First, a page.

Since 2011 the Volkswagen Passat’s design hasn’t changed much, and while some might consider the appearance, both inside and out, a bit outdated, at least VW continues to offer a V6 engine. In a time when turbocharged four cylinder engines dominate the mid-size sedan market, there’s very few that come with a traditional V6. The closest competitor that comes to mind is the Toyota Camry XSE; a car that boasts a 301 hp V6 engine. Despite slightly less horsepower, the Passat GT undercuts the Camry in price by $6k – $9k, giving consumers an affordable option if the four cylinder Passat and Jetta just isn’t enough.
For performance, the 2018 Passat GT comes with a 3.6L VR6 engine that gets 280 hp and 258 lb ft of torque, and is paired with a 6 speed dual clutch automatic transmission. A 0-60 time of 5.8 seconds is right in line with the Toyota Camry XSE, Honda Accord Sport 2.0, and Chevy Malibu Premier 2.0. Some of the slight differences compared to the other Passat trims is that the GT is lowered by 0.6 inches and gets 19 inch Tornado design wheels. It also comes with the more aggressive R-Line front and rear bumpers, black roof, black mirror caps, and two-tone leatherette seats with contrast stitching. A GTI-inspired front grille will set the GT apart from other Passats, and when combining that full appearance package with LED front headlights and tail lights, the Passat looks more refined and sporty.
Volkswagen has marketed the V6 GT as an “American-born Sports Sedan”, which has led automotive journalists to test out cornering, straight-line performance, and braking in their reviews of the car. While VW has stiffened the suspension on the GT, it’s not a sports sedan, which is perfectly ok. I think many have misinterpreted or completely missed the point of the V6 GT, and instead of looking at it as a competitor to a Dodge Charger or any other sports sedans on the market today, it’s a step up from the four cylinder Passat, and may even be perceived as a more grownup VW GTI.
From the appearance alone, the GT trim has some design cues from the GTI and I can’t help but feel that Volkswagen is indirectly trying to appeal to the GTI owners who are ready to move on from the hatchback. The GTI is often associated with younger car enthusiasts who most likely don’t have a family of their own yet, but for those who do, it might be time to size up and that’s where the Passat GT comes into play. Let’s be honest, on a Saturday afternoon you most likely aren’t taking a Passat to the track, which is why this car fills the role of being a mid-size sedan you can have some fun in, while also being a good daily driver. On the other hand, Volkswagen has gone all in on the R-Line, which is why it could also be possible that introducing the Passat to a more sporty appearance is part of the plan to provide a whole new look to all models in the VW lineup.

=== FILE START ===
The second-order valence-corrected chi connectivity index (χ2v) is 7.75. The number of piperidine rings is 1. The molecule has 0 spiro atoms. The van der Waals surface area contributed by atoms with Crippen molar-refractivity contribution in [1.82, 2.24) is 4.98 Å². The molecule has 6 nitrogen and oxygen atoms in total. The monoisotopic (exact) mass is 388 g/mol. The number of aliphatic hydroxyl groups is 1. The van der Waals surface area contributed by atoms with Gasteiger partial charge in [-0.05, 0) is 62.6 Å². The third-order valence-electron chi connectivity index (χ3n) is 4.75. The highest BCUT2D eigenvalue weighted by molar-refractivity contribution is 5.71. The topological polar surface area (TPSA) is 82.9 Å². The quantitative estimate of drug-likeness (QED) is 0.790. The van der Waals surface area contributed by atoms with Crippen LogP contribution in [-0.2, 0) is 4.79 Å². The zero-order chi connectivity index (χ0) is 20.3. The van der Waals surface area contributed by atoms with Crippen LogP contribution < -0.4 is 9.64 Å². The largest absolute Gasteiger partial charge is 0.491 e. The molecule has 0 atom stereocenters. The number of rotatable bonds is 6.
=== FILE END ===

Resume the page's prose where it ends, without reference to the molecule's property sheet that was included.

Stepping inside you’re greeted by 8 way power adjustable heated two-toned leatherette seats. You’ll find faux carbon fiber trim on the dashboard, which I personally think is a nice touch. My only complaint, and a lot of this has to do with my time in the redesigned 2019 Volkswagen Jetta SEL Premium, is that there’s no digital information display. But again the GT is only an additional $2k more, so the upgrade in size and horsepower evenly balances out the downgrade in technology available and that’s something I could live with. You’ll get a 6.3 inch touchscreen with Apple Car Play and Android Auto compatibility, and it’s a very straight forward system to use.
In the back, passengers will get a lot of legroom as the Passat is one of the leaders in its segment in this category. For rear cargo space you’ll get 16 cubic ft of cargo room.
Some of the safety features that come standard on the Passat GT is a rear backup camera, blindspot monitoring, Forward Collision Warning and Autonomous Emergency Braking.
Overall the Volkswagen Passat V6 GT is a product of it’s time. With Toyota going more sporty with the Camry XSE and Honda having the Accord 2.0 Sport, VW had to respond to the growing trend in sport oriented mid-size sedans. We could debate for a while on whether the GT is the grownup GTI and whether that was even Volkswagen’s intention, but when a brand adds a sports appearance package that’s reminiscent of a popular model in the lineup and combines that with a V6 engine that could certainly grab the attention of maturing car enthusiasts, it’s definitely something worth noting.
Also with an aging design, Volkswagen had to bring something new to the table. Keep in mind, the all new Arteon will be hitting showrooms sometime in the fall, and seeing that VW is pushing the R-Line appearance package on the Passat and Jetta, the GT could be a sign of things to come for all models in the lineup from the German automaker.